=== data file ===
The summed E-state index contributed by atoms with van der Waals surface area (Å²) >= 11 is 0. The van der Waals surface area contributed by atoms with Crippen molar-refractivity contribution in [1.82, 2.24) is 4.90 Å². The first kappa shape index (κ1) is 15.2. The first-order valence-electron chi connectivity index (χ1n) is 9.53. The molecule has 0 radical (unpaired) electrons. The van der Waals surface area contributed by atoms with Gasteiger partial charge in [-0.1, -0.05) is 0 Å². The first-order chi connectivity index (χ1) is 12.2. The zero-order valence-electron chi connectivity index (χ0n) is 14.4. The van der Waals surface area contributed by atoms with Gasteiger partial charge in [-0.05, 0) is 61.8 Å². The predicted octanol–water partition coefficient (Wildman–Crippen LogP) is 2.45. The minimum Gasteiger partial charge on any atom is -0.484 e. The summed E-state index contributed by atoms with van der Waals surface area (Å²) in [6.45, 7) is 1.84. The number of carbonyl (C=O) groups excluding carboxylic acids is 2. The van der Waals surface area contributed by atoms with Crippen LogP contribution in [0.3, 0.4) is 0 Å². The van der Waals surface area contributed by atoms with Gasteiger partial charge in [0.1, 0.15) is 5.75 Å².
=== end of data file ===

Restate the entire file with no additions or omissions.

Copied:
The summed E-state index contributed by atoms with van der Waals surface area (Å²) >= 11 is 0. The van der Waals surface area contributed by atoms with Crippen molar-refractivity contribution in [1.82, 2.24) is 4.90 Å². The first kappa shape index (κ1) is 15.2. The first-order valence-electron chi connectivity index (χ1n) is 9.53. The molecule has 0 radical (unpaired) electrons. The van der Waals surface area contributed by atoms with Gasteiger partial charge in [-0.1, -0.05) is 0 Å². The first-order chi connectivity index (χ1) is 12.2. The zero-order valence-electron chi connectivity index (χ0n) is 14.4. The van der Waals surface area contributed by atoms with Gasteiger partial charge in [-0.05, 0) is 61.8 Å². The predicted octanol–water partition coefficient (Wildman–Crippen LogP) is 2.45. The minimum Gasteiger partial charge on any atom is -0.484 e. The summed E-state index contributed by atoms with van der Waals surface area (Å²) in [6.45, 7) is 1.84. The number of carbonyl (C=O) groups excluding carboxylic acids is 2. The van der Waals surface area contributed by atoms with Crippen LogP contribution in [0.3, 0.4) is 0 Å². The van der Waals surface area contributed by atoms with Gasteiger partial charge in [0.1, 0.15) is 5.75 Å².